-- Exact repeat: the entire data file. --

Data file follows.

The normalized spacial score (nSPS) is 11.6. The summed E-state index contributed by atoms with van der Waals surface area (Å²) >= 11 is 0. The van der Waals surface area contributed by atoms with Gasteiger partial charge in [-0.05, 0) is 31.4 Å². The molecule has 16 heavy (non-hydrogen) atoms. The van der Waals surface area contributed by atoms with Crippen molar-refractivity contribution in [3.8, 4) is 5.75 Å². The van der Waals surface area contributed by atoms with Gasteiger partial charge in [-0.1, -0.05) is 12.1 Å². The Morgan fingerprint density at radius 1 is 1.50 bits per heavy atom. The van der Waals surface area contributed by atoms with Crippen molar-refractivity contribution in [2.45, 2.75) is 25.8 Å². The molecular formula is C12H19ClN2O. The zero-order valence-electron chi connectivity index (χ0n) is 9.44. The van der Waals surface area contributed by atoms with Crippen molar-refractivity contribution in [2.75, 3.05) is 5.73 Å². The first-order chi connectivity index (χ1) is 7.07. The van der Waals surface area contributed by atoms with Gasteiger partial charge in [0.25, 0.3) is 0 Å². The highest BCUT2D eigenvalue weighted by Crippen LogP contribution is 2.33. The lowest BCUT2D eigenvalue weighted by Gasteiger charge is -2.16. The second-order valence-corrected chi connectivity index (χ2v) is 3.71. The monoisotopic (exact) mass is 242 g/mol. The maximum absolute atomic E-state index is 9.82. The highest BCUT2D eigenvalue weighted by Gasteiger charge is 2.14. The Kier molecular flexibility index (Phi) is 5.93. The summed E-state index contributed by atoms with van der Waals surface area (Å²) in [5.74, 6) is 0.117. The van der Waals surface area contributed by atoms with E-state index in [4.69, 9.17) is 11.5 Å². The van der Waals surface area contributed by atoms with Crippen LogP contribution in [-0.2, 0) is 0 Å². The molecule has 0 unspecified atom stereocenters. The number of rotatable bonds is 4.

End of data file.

The normalized spacial score (nSPS) is 11.6. The summed E-state index contributed by atoms with van der Waals surface area (Å²) >= 11 is 0. The van der Waals surface area contributed by atoms with Gasteiger partial charge in [-0.05, 0) is 31.4 Å². The molecule has 16 heavy (non-hydrogen) atoms. The van der Waals surface area contributed by atoms with Crippen molar-refractivity contribution in [3.8, 4) is 5.75 Å². The van der Waals surface area contributed by atoms with Gasteiger partial charge in [-0.1, -0.05) is 12.1 Å². The Morgan fingerprint density at radius 1 is 1.50 bits per heavy atom. The van der Waals surface area contributed by atoms with Crippen molar-refractivity contribution in [2.45, 2.75) is 25.8 Å². The molecular formula is C12H19ClN2O. The zero-order valence-electron chi connectivity index (χ0n) is 9.44. The van der Waals surface area contributed by atoms with Crippen molar-refractivity contribution in [2.75, 3.05) is 5.73 Å². The first-order chi connectivity index (χ1) is 7.07. The van der Waals surface area contributed by atoms with Gasteiger partial charge in [0.25, 0.3) is 0 Å². The highest BCUT2D eigenvalue weighted by Crippen LogP contribution is 2.33. The lowest BCUT2D eigenvalue weighted by Gasteiger charge is -2.16. The second-order valence-corrected chi connectivity index (χ2v) is 3.71. The monoisotopic (exact) mass is 242 g/mol. The maximum absolute atomic E-state index is 9.82. The highest BCUT2D eigenvalue weighted by Gasteiger charge is 2.14. The Kier molecular flexibility index (Phi) is 5.93. The summed E-state index contributed by atoms with van der Waals surface area (Å²) in [5.74, 6) is 0.117. The van der Waals surface area contributed by atoms with E-state index in [4.69, 9.17) is 11.5 Å². The van der Waals surface area contributed by atoms with Crippen LogP contribution in [-0.2, 0) is 0 Å². The molecule has 0 unspecified atom stereocenters. The number of rotatable bonds is 4.